Take 5: An interview with Team Breck U-16 coach Scott Ptach
The athletes with Team Breck aren’t the only ones juggling homework and snow time.
At 23 years old, Team Breck U-16 coach Scott Ptach is one of the youngest full-time staff members on the tight-knit team. That makes him college-aged, and, this December, he expects to graduate from the University of Colorado-Boulder with a Master’s degree in accounting. He’s been balancing the degree with coaching time at Team Breck, his newest gig, and Team Eldora, his first coaching gig.
The Steamboat Springs native grew up racing just about every discipline with his hometown club, then spent four years at Eldora coaching between credit hours for his undergraduate. He was with a slightly younger group there, the U-14s, but he’s always been drawn to clubs that balance athletics and life skills — just what teens (and busy college students) need.
The culture at Team Breck was calling his name, so, when alpine director Chelsea Lynch offered Ptach the gig this fall, he was ready for it. Before the holiday race slate, the Summit Daily sports desk caught up with him for his thoughts on school and skiing, leaving Boulder for Breck and why free skiing is just as important as gate training.
Summit Daily News: You’ve had a busy early-season, finishing a Master’s program and starting a new coaching gig. What’s it been like to juggle the two?
Scott Ptach: It’s really not too bad. I think the big thing for me is I grew up skiing, getting 60-plus days per year to ski race in high school. That’s where I learned all my time management skills. But I’ve been coaching for four years already while doing undergraduate and Master’s stuff. And, to be honest, it’s almost easier in college because I don’t have as much of an obligation to be present in class. It’s been easier to be a coach and split college work at the same time than be an athlete and go to high school.
SDN: What brought you from Eldora to Team Breck?
SP: Well, I had job offers to coach with Steamboat and Vail, as well. With Steamboat, I just wasn’t ready to go back home yet, so the decision came down to the culture. The culture around Breckenridge feels incredible. It’s a culture around not only being a good athlete, but also being a good person and teaching life skills, which is something I learned and was grateful to have when I was in high school. Learning those skills is as important as learning to become a great racer. They have a friendship and family culture there at Team Breck — the team is smaller, the groups are smaller — and that’s something I value.
SDN: How does that small family atmosphere at Breck compare to other clubs, like what you had at Eldora?
SP: Oh, that’s everything for me. I’ve been wanting it for a while. At Eldora in the U-14 program, I had about 36 athletes under me with four other coaches. That’s quite a big group, and so it became more numbers management than coaching. Not that I don’t like that side of things, designing training programs, but I just couldn’t get that one-on-one interaction with kids.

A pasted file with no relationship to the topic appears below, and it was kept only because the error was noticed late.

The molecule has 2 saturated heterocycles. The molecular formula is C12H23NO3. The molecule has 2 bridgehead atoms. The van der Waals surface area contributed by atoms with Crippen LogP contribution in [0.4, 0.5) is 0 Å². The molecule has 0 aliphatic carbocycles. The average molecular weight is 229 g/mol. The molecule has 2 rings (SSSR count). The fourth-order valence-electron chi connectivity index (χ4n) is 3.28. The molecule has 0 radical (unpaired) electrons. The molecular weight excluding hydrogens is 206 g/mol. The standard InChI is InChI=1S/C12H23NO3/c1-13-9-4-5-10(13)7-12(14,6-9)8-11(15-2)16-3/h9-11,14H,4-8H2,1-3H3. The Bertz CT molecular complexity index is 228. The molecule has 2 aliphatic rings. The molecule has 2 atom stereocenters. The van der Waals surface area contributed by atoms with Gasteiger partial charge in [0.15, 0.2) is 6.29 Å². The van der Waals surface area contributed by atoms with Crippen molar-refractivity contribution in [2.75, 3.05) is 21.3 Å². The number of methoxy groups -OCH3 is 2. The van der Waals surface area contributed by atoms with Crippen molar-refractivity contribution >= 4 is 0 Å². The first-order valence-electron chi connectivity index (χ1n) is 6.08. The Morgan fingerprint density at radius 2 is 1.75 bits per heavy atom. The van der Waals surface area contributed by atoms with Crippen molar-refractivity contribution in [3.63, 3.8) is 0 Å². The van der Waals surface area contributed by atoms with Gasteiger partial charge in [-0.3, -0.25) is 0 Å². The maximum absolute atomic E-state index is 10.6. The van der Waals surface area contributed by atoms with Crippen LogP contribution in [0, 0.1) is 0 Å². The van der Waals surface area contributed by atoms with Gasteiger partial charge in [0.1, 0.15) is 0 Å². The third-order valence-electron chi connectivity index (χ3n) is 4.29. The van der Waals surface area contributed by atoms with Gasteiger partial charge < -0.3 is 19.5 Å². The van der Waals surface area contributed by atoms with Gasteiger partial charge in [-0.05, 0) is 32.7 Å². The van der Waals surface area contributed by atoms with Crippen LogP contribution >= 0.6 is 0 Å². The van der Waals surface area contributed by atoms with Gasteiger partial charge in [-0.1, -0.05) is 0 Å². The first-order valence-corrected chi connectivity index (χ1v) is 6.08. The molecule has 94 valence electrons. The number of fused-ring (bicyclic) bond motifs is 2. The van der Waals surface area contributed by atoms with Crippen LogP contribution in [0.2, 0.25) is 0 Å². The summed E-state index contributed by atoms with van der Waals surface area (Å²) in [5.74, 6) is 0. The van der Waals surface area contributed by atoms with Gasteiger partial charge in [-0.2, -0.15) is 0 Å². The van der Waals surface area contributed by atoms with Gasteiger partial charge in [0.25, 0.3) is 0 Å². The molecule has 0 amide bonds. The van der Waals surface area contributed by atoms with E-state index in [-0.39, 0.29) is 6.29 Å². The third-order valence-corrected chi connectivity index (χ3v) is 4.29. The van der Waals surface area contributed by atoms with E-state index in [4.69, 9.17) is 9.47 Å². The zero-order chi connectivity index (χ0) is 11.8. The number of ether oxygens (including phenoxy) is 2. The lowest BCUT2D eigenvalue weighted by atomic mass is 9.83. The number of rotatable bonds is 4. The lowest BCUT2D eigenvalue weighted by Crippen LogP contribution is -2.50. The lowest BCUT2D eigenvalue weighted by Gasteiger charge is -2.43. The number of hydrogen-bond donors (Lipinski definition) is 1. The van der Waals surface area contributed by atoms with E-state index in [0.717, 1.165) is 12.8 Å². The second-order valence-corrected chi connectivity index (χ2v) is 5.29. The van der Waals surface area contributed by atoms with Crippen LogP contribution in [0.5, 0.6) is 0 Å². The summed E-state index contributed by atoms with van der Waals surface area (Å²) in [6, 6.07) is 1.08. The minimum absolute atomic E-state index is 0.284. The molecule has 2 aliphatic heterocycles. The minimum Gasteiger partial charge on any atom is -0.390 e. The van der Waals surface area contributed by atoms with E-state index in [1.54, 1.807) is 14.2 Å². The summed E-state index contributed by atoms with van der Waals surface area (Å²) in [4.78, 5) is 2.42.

Now, at Team Breck, I have five athletes underneath me with the U-16 kids. I can get in-depth with those athletes, I can create my training to really fit their needs as opposed to succumb to the bigger group’s needs.
SDN: Is it important to have that one-on-one time at a youth ski club? I imagine it’s the same as teaching in an elementary classroom — the smaller, the better.
SP: It can be beneficial and detrimental, I think. When I say it’s beneficial, I think it’s important for the coach and athlete to have that personal touch. That can really help an athlete understand what’s going on and immerse themselves in the sport.
I think it can get detrimental in the sense that, if you don’t have another athlete around to push you, you might not improve as much as you could. With a small team of six elite athletes, they will all be pushing each other and out-doing each other every day, so you get that personal touch combined with the athlete interaction. If you have that, then it’s incredible.
SDN: As a coach, how do you encourage friendly competition between the kids in your group?
SP: I think a little bit of it is ingrained. You see it in a lot of sports — kids either have a competitive nature or they don’t. But, at the same time, I think there’s something to be said about how a coach creates a culture in their own group. That’s how a coach pushes each athlete: the training techniques they bring to a practice, like doing duals on the slopes. You can even take it to free skiing — first one to make it to the lift, no matter what route you take. That’s something these kids love.
SDN: You’re working with older racers. By now, have most of them started to specialize in a discipline, or do they have a bit of freedom?
SP: When I was racing, I really strived to just do my best in all of them. I didn’t want to specialize. It’s like other sports — I played just about anything imaginable. It was the same with skiing. I didn’t want to be good at just slalom or just GS, and that was the same with free skiing. I didn’t want to have just one discipline. I just wanted to be a good skier. There is so much to be said for free skiing. I think you can become the best skier possible if you’re heading into the backcountry and dealing with variable terrain. A racecourse is so rigid and teaches you to ski a certain way. There’s something to be said for being a good skier and not just a good racer.
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